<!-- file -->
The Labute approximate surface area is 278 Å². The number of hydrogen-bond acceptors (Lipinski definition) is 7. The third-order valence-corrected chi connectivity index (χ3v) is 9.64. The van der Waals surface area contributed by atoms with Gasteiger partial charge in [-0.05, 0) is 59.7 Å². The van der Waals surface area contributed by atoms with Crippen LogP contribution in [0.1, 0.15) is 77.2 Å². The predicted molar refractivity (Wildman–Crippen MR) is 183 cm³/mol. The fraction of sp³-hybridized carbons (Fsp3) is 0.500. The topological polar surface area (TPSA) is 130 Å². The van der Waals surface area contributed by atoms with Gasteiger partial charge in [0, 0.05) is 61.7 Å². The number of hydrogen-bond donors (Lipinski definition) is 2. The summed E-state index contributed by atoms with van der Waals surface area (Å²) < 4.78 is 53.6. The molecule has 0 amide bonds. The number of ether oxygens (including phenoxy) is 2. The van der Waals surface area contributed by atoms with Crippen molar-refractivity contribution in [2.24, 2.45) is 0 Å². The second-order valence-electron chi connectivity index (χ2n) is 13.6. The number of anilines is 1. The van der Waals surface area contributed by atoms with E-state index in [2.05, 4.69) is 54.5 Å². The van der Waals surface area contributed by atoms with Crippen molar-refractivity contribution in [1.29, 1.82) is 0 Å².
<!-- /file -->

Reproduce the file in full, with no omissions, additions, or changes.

The Labute approximate surface area is 278 Å². The number of hydrogen-bond acceptors (Lipinski definition) is 7. The third-order valence-corrected chi connectivity index (χ3v) is 9.64. The van der Waals surface area contributed by atoms with Gasteiger partial charge in [-0.05, 0) is 59.7 Å². The van der Waals surface area contributed by atoms with Crippen LogP contribution in [0.1, 0.15) is 77.2 Å². The predicted molar refractivity (Wildman–Crippen MR) is 183 cm³/mol. The fraction of sp³-hybridized carbons (Fsp3) is 0.500. The topological polar surface area (TPSA) is 130 Å². The van der Waals surface area contributed by atoms with Gasteiger partial charge in [0, 0.05) is 61.7 Å². The number of hydrogen-bond donors (Lipinski definition) is 2. The summed E-state index contributed by atoms with van der Waals surface area (Å²) < 4.78 is 53.6. The molecule has 0 amide bonds. The number of ether oxygens (including phenoxy) is 2. The van der Waals surface area contributed by atoms with Crippen molar-refractivity contribution in [2.24, 2.45) is 0 Å². The second-order valence-electron chi connectivity index (χ2n) is 13.6. The number of anilines is 1. The van der Waals surface area contributed by atoms with E-state index in [2.05, 4.69) is 54.5 Å². The van der Waals surface area contributed by atoms with Crippen molar-refractivity contribution in [1.29, 1.82) is 0 Å².